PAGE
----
Conservative finger-pointing has triggered bitter clashes over the toxic issue of politicians' expenses.
The communities and local government select committee, which is chaired by Labour MP Clive Betts, recommended in a report published today councillors need a larger allowance to do their jobs properly.
Its report – approved on a cross-party basis – found employed people and those with families are especially deterred from standing as councillors by the low expenses.
But it came under attack from Tory party co-chairman Grant Shapps, who said the report was a "cynical and sleazy" attempt to benefit Labour.
He said Labour rules meant the party takes a cut of taxpayer-funded expenses paid to councillors.
"Local taxpayers will be shocked to learn that the Labour party will be quids in from Labour demands for more taxpayers' money on councillor allowances," Shapps said.
Betts rejected the claims outright, saying his committee's inquiry found politicians achieve more when they "work together to get a wider range of people to stand for election".
He added: "We also found that people are put off by shallow political point scoring, which makes the response… all the more disappointing"
Labour's vice-chair Michael Dugher went further, accusing Shapps of "hypocrisy" unless Conservative members of the committee disowned their own report.
"Just this week Tory councillors on Walsall council voted to increase their allowances," he said.
"Will Grant Shapps now call on Conservative councillors to give back their allowances?"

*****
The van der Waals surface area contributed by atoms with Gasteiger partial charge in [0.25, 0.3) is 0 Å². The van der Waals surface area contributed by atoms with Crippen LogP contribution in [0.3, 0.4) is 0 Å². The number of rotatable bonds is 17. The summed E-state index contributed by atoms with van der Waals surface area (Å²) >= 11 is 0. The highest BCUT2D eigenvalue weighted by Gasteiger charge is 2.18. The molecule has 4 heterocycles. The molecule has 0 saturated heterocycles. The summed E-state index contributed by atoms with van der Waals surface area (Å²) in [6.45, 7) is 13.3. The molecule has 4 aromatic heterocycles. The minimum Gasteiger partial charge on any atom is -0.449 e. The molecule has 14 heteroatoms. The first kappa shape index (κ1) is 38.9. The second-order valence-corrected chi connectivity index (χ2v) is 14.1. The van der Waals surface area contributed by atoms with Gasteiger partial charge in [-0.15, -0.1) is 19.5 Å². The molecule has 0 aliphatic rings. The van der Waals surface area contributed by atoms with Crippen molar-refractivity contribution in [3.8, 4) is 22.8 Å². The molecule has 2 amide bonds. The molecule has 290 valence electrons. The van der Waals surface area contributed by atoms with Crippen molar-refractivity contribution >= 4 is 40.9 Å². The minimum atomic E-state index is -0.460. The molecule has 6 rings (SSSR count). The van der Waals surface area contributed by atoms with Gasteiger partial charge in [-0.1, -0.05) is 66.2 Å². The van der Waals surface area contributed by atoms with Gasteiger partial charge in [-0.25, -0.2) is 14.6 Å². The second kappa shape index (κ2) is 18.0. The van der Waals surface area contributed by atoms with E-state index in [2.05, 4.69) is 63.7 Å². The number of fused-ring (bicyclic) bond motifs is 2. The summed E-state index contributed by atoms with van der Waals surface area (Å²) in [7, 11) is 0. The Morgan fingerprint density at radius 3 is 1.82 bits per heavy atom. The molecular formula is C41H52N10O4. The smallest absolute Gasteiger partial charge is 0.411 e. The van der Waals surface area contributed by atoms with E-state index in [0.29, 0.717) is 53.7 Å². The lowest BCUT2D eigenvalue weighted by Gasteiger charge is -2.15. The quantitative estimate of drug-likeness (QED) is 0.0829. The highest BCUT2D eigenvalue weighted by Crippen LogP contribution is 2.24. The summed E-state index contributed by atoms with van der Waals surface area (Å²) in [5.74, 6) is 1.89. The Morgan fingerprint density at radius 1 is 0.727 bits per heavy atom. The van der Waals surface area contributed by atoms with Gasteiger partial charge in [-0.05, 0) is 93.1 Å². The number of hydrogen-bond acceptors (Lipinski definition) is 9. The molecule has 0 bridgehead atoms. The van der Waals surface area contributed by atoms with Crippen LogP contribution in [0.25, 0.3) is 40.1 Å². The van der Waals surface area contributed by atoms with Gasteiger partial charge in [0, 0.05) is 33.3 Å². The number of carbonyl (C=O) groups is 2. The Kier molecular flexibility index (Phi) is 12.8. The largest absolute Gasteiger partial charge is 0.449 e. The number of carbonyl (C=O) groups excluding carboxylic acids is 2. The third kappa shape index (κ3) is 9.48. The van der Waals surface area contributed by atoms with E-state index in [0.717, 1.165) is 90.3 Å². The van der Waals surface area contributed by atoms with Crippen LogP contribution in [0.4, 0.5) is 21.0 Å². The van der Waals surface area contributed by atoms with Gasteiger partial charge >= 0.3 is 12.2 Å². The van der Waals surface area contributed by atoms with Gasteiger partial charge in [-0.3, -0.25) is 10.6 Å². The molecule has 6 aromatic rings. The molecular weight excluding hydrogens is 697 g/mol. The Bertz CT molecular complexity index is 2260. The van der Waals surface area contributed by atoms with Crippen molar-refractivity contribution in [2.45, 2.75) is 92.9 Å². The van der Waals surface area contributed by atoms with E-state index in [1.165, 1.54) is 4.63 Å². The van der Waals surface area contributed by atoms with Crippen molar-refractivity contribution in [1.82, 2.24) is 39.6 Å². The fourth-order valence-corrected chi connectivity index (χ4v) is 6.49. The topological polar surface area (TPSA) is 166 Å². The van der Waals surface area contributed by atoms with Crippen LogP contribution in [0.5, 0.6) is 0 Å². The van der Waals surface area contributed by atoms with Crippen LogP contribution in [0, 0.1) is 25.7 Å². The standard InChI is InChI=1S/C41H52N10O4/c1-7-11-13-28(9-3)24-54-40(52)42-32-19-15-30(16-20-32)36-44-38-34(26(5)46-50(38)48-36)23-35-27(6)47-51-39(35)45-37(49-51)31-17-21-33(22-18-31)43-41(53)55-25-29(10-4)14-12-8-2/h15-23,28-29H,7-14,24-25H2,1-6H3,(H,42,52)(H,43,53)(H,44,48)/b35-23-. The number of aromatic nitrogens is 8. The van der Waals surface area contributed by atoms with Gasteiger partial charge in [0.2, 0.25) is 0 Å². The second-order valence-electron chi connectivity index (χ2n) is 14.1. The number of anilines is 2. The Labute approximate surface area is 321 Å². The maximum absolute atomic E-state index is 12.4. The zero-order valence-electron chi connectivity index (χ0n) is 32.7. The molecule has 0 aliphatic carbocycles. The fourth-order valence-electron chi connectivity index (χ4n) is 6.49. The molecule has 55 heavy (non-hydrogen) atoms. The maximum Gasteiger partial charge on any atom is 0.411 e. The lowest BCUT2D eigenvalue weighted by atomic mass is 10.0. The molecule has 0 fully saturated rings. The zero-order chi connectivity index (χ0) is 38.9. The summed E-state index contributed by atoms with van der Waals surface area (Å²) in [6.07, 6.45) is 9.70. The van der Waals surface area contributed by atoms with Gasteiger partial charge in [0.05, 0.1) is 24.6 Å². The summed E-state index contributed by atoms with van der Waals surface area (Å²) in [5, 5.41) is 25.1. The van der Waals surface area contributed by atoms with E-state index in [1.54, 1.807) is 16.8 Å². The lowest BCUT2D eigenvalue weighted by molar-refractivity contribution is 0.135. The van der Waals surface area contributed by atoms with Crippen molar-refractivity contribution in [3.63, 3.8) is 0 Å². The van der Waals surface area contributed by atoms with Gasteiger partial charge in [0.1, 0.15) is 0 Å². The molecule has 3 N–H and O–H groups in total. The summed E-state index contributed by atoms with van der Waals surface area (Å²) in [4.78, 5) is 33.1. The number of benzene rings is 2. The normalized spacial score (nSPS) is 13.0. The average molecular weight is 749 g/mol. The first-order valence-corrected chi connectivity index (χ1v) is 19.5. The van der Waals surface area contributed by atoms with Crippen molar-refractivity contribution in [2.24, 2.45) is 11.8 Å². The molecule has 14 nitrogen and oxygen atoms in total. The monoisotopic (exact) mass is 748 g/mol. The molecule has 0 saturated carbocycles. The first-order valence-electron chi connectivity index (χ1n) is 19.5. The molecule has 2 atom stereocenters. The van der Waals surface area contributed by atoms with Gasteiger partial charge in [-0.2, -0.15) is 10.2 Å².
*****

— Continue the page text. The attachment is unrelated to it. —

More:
The original report said ordinary people considering standing for election as councillors were put off by the time commitment, difficulties with their employers and the low expenses involved.
It recommended that political parties and local authorities put in measures to support councillors.
MPs also recommended that the Local Government Association expand its 'Be A Councillor' programme.
LGA chairman Sir Merrick Cockell welcomed the support of MPs, but warned finding "inspirational leadership for the future" remains a challenge.
"Councillors do an incredibly difficult job and so it's really encouraging to see the select committee recognising the need to give them the support and training they require to lead public services from the frontline," he commented.
"Under the Localism Act, councils have been given new powers, but to make the most of these, local government relies on the energy, effectiveness and relevance of those elected to run it."